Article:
About the Author
Dagyum Ji is a senior NK News correspondent based in Seoul. She previously worked for Reuters TV.
The U.S., South Korean, and Japanese militaries on Tuesday began a two-day missile warning exercise near the Korean peninsula, Seoul’s Joint Chiefs of Staff (JCS) announced.
“This training is designed to prepare for North Korea’s growing nuclear and missile threats according to the agreement results of the 48th ROK-U.S. Security Consultative Meeting (SCM) held in October 2016,” the JCS said in a written statement.
“The three countries, South Korea, the U.S., and Japan, are staging the missile warning exercise near the waters of the South and Japan between [October] 24 and 25,” the statement added.
The South Korean Ministry of National Defense (MND) said on September 18 in a report for National Assembly’s defense committee that the exercise would be staged between late September and early October, but the drill appears to have been delayed.
South Korea’s Aegis destroyer Yulgok YiYi (DDG-992), the U.S. guided-missile destroyer USS Stethem (DDG 63) and USS Decatur (DDG 73), and Japan’s Kirishima (DDG-174) destroyer participated in the drill.
The drill, a trilateral missile warning informational link exercise (LINKEK), is aimed at improving inter-allied procedures for detecting and tracking enemy rockets but does not include plans for interception of enemy projectiles.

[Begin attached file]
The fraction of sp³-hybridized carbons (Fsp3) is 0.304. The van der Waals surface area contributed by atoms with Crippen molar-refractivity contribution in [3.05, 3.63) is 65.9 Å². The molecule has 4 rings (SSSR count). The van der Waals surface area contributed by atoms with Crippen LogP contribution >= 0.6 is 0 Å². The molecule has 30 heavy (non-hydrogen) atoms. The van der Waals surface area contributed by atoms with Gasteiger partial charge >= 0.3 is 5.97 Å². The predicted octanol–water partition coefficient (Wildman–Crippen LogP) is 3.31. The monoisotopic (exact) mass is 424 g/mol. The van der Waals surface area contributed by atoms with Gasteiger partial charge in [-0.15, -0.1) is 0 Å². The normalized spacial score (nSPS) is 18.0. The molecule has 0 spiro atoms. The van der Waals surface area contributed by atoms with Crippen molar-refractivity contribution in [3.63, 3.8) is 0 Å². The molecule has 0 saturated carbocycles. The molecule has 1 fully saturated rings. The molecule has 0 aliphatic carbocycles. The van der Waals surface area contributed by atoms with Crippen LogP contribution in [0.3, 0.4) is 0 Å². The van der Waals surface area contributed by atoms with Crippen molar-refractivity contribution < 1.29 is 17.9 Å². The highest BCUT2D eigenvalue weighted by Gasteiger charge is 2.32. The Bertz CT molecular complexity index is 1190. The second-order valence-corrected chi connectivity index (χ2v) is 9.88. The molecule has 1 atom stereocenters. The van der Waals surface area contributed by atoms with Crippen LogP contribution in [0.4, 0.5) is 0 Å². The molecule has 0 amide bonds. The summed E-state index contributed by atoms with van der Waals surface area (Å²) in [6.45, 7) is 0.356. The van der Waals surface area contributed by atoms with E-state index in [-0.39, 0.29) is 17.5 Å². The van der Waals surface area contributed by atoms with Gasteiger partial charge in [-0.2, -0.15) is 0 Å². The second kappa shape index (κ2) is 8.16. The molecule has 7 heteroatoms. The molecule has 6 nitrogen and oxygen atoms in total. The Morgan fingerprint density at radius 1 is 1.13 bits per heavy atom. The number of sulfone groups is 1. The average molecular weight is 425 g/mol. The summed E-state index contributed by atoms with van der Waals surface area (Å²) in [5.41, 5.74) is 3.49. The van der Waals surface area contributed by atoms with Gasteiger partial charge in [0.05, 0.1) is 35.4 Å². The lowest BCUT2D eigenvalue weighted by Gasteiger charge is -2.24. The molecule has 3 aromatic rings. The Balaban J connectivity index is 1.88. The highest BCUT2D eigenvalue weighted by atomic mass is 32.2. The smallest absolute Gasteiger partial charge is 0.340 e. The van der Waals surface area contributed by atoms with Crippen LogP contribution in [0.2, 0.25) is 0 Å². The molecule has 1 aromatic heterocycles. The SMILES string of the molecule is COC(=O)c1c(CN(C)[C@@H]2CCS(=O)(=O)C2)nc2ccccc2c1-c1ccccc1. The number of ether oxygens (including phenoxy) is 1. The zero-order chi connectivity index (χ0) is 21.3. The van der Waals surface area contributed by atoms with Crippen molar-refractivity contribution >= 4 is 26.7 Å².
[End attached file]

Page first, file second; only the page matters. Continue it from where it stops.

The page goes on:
During the exercise, Aegis warships from Washington, Seoul, and Tokyo will exchange information while detecting and tracking computer-simulated targets modeled on North Korean ballistic missiles.
The JCS said this is the fifth missile warning exercise since the first drill in June 2016.
Pacific Dragon, a trilateral ballistic missile defense (BMD) tracking exercise between the U.S. Navy, Japan Maritime Self-Defense Force (JMSDF), and the Republic of Korea Navy (ROKN) was previously conducted in accordance with the Trilateral Information Sharing Agreement (TISA).
Three other drills were staged in November 2016 and January and March this year, but Tuesday’s is the first to take place since Pyongyang’s test-firing of the Hwasong-12 intermediate-range ballistic missile (IRBM) at a normal trajectory over Japan on August 29 and September 15.
Meanwhile, U.S. Secretary of Defense Jim Mattis, Japanese defense minister Itsunori Onodera, and South Korean Minister of National Defense Song Young-moo held a 9th Trilateral Defense Ministerial Meeting on Monday in Clark, the Philippines.
The defense chiefs had “substantive discussions” on North Korea at the meeting on the 2017 ASEAN Defense Ministerial Meeting Plus.
“The three Ministers lauded collective efforts to expand information sharing on North Korea’s nuclear and missile threats and enhance response capabilities, including the execution of multiple combined flight training missions with U.S. bomber aircraft,” the joint press statement read. “They also committed to continue missile warning and anti-submarine warfare exercises.”
Mattis will visit South Korea to co-chair the 49th annual Security Consultative Meeting (SCM) with Song on Saturday.
Featured Image: U.S. Pacific Command (PACOM), file photo of USS Stethem
Edited by Oliver Hotham